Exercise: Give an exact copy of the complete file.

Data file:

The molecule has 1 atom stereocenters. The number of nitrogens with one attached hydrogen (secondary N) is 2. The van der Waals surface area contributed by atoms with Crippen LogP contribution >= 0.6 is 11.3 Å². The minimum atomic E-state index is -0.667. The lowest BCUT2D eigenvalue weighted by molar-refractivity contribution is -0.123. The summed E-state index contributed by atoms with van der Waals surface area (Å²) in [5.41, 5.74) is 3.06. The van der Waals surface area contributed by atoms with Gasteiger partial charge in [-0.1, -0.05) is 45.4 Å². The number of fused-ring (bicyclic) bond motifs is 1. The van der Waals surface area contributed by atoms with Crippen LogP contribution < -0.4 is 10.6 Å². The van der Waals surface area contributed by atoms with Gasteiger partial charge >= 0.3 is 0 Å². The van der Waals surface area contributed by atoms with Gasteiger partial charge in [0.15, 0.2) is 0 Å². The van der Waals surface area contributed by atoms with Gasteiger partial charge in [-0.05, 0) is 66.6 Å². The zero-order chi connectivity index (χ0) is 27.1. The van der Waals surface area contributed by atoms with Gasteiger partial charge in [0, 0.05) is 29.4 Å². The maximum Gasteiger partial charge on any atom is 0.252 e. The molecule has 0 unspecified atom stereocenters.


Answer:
The molecule has 1 atom stereocenters. The number of nitrogens with one attached hydrogen (secondary N) is 2. The van der Waals surface area contributed by atoms with Crippen LogP contribution >= 0.6 is 11.3 Å². The minimum atomic E-state index is -0.667. The lowest BCUT2D eigenvalue weighted by molar-refractivity contribution is -0.123. The summed E-state index contributed by atoms with van der Waals surface area (Å²) in [5.41, 5.74) is 3.06. The van der Waals surface area contributed by atoms with Gasteiger partial charge in [-0.1, -0.05) is 45.4 Å². The number of fused-ring (bicyclic) bond motifs is 1. The van der Waals surface area contributed by atoms with Crippen LogP contribution < -0.4 is 10.6 Å². The van der Waals surface area contributed by atoms with Gasteiger partial charge >= 0.3 is 0 Å². The van der Waals surface area contributed by atoms with Gasteiger partial charge in [0.15, 0.2) is 0 Å². The van der Waals surface area contributed by atoms with Gasteiger partial charge in [-0.05, 0) is 66.6 Å². The zero-order chi connectivity index (χ0) is 27.1. The van der Waals surface area contributed by atoms with Gasteiger partial charge in [0, 0.05) is 29.4 Å². The maximum Gasteiger partial charge on any atom is 0.252 e. The molecule has 0 unspecified atom stereocenters.